Nonetheless, there are many advantages. The most obvious is not having to turn up in person to open an account. Other aspects, such as speedy implementation of payments and transfers, very low management fees, generally advantageous exchange rates and multi-currency accounts, are also bound to appeal to the Swiss diaspora.
Which neobanks are best for the Swiss abroad?
Online banks in Switzerland include CSX by Credit Suisse, Zak by Bank Cler and neon, which operates in collaboration with Lenzburg Mortgage Bank. However, in principle their services are not intended for Swiss nationals living abroad, as you have to be resident in Switzerland in order to subscribe to them.
That said, some people have found a way around this: by keeping their official address in Switzerland, for instance with a family member, to whom they give power of attorney.
Several foreign neobanks are active in the Swiss market and are accessible to non-residents. The best known are n26, from Germany, and Wise (formerly Transferwise) and Revolut, both from the United Kingdom.
However, as FINMA cautions: “Swiss clients subscribing to such services from abroad should be aware that the providers are not supervised by FINMA.” Vinzenz Mathys says this also means that in the event of a legal dispute the account owners will have to defend themselves in the country where the bank is headquartered.
As for Swiss neobanks, those most likely to meet the needs of the Swiss Abroad seem to be Dukascopy, FlowBank, Swissquote, Yapeal and Yuh.
Dukascopy is based in Meyrin, canton Geneva. According to its FINMA authorisation, it focuses on trading, wealth management and asset management. It offers multi-currency accounts to non-residents of Switzerland.
FlowBank is categorised by FINMA as a foreign-controlled bank. On its website it calls itself a “trading platform”. It also offers access to current accounts.
Swissquote falls in the same category as Dukascopy. Its head office is in Gland, canton Vaud. While its “core business is closely linked to trading”, it also provides other banking services.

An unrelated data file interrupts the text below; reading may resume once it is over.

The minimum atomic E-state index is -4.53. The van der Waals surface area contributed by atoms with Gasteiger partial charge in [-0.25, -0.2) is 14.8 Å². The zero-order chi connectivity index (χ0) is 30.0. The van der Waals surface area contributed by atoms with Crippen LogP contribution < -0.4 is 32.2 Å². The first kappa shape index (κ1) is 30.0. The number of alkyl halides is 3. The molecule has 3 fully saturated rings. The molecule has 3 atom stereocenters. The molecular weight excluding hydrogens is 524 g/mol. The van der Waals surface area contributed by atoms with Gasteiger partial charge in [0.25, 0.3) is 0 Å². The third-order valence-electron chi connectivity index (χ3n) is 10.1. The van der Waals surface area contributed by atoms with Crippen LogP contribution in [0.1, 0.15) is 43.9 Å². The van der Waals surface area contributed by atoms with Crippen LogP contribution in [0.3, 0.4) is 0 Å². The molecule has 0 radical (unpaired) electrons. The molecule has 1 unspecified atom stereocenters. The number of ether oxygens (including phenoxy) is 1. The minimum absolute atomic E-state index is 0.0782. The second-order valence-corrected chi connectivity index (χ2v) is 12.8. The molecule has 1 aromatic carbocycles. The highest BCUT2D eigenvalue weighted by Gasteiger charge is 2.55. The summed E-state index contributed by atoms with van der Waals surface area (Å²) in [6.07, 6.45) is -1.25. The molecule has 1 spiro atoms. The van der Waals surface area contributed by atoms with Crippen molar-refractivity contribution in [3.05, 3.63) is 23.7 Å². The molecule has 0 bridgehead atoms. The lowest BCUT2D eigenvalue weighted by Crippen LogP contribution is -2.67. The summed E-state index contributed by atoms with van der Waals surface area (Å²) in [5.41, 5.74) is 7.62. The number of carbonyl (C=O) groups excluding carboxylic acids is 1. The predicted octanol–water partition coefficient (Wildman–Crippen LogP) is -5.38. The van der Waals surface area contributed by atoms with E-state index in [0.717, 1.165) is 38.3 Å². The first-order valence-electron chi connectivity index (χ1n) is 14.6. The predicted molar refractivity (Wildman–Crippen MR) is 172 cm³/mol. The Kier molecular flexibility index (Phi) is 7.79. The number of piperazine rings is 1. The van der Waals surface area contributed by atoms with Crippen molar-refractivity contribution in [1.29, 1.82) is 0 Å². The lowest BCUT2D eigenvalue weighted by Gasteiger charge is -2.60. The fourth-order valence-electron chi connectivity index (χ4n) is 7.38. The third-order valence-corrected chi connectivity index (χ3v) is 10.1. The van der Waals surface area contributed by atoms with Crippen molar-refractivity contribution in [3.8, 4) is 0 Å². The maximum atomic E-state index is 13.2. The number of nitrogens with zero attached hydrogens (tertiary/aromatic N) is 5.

Yapeal is based in Zurich. In 2020, it became the first Swiss company to receive a fintech banking licence. It targets Swiss expatriates and cross-border workers in particular.
Read our full article on Yapeal here:
Yuh is the fruit of cooperation between PostFinance and Swissquote. According to its website, it “operates under the banking licence of Swissquote Bank SA and is thus subject to FINMA”.
To sum up:
|FINMA banking or fintech licence|
|Free standard account (opening and maintenance)|
|Other banking products (savings, credit, mortgage...)|
|“All except US and Iran”||“All except US, Canada, Israel, Iran, North Korea, Belgium and other sanctioned countries”||“All except restricted countries”||Germany, France, Italy, Austria, Liechtenstein (extension to other countries planned for 2022)||Germany, France, Italy, Austria, Liechtenstein|
Which one to choose?
According to Nicole Töpperwien, managing director of SoliswissExternal link (the cooperative society solidarity fund for Swiss nationals abroad), “to find the right solution, you have to assess your needs accurately”.
She recommends asking yourself: “Do I need a credit card? Do I want to make payments or above all save or invest money? What about my mortgage? Where should my Swiss state pension go? Depending on the country and your needs, different options come into play.”
For people who have not yet moved abroad but are planning to do so, Soliswiss advises contacting the different banks as soon as possible. That said, “there will always be specific cases where no satisfactory solution can be found”, Töpperwien says. And then, unfortunately, you’ll just have to work out the best set-up as you go along.
(Translated from French by Julia Bassam)